The year 2020 marked the beginning of some very challenging times ahead for all of us. Since then most of us have been presented with a unique set of circumstances depending on our individual situations i.e family, work, finances, health etc. However, regardless of the specific circumstances, the universal themes that many of us find ourselves having to grapple with can be summarised as anxiety, worry and a lack of control.
In addition to whatever it is that we have going on in our own private lives, the negative news that we see in the media on a daily basis only serves to exacerbate our sense of overwhelm and having little or no control over our lives.
In these times of what appears to be never ending uncertainty, we owe it to ourselves to familiarise ourselves with the practice of being mindful.
“Mindfulness is the state of being completely focused on the present moment, without dwelling on or reacting to our thoughts. In other words simply being present in everything that we do rather than allowing our minds to wander or become lost in our thoughts about the past or future”
The practice of being mindful helps us to become more self aware and understand that the one thing we do have control of is in deciding how we will personally respond to any situation we are faced with.
Being mindful is a brilliant way of practising self care and improving our overall well being.
“Mindfulness involves stepping back from one’s own strong emotional reactions to life’s challenges, and seeing things more objectively, without getting entangled and swept up in the feelings”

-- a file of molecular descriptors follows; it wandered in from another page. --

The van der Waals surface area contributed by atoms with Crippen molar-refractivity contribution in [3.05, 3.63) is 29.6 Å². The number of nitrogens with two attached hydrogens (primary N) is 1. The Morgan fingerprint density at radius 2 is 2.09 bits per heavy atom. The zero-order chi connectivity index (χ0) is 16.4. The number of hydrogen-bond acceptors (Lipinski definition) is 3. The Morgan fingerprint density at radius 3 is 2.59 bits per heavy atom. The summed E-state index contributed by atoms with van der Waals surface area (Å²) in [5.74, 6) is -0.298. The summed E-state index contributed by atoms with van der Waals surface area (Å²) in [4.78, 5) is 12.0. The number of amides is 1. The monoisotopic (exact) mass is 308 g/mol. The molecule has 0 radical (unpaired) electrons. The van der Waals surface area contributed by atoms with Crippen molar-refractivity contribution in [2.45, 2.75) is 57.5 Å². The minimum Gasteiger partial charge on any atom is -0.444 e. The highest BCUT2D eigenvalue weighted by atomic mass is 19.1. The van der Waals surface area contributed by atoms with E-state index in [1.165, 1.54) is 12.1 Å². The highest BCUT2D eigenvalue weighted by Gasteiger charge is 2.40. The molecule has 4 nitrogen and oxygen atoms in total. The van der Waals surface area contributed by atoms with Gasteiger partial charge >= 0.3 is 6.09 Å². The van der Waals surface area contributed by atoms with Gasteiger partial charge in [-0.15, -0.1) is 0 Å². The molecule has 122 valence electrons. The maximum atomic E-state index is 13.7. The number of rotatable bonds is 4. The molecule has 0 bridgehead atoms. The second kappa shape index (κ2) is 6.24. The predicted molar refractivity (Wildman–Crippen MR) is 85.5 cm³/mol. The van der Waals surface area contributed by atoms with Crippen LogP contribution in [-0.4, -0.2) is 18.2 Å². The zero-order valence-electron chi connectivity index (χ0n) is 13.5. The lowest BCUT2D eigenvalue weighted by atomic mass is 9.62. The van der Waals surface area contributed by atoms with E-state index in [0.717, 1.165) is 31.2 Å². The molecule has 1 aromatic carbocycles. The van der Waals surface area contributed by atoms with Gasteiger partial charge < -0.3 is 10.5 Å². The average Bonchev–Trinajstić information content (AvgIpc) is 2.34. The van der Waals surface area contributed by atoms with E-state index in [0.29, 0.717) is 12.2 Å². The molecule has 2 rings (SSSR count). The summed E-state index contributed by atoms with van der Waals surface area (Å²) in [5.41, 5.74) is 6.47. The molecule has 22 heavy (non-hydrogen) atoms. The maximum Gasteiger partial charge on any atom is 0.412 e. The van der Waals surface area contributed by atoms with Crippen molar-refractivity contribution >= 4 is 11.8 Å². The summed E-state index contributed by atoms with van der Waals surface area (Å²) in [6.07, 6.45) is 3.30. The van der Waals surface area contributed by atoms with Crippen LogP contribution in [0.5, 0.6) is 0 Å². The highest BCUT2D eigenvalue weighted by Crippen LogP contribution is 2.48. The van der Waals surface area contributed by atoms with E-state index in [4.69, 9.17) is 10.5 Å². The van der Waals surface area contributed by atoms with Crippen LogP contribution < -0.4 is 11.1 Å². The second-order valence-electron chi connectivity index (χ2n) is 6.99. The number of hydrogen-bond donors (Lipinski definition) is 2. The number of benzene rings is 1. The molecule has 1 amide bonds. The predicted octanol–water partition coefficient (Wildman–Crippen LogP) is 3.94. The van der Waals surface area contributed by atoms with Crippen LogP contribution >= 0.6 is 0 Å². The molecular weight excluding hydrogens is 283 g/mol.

Mindfulness is about being in the present moment and being fully aware of where our mind’s attention is and accepting it without judgement.
Professor Jon Kabat – Zinn, founder of the Stress Reduction Clinic at the University of Massachusetts Medical Center, was instrumental in bringing the practice of mindfulness into mainstream medicine and demonstrated that practising mindfulness can bring improvements in both physical and psychological health.
Some of the benefits of mindfulness include:
- improved well being – By focusing on the here and now, many people who practice mindfulness find themselves less likely to become anxious or overly preoccupied with the past or present.They also find that they are better at forming deep connections with others.
- improved physical health – mindfulness can help relieve stress, treat heart disease,lower blood pressure, reduce chronic pain, improve sleep and alleviate gastrointestinal problems.
- improved mental health – psychotherapists are turning to mindfulness as an important feature in the treatment of issues such as depression, substance abuse, eating disorders, conflicts, anxiety and other behavioral disorders. Other benefits include improved memory, clearer focus, better mental processing speed, reduced rumination ( repetitively going over a thought or problem,) improved ability to adapt to stressful situations and better at managing emotions.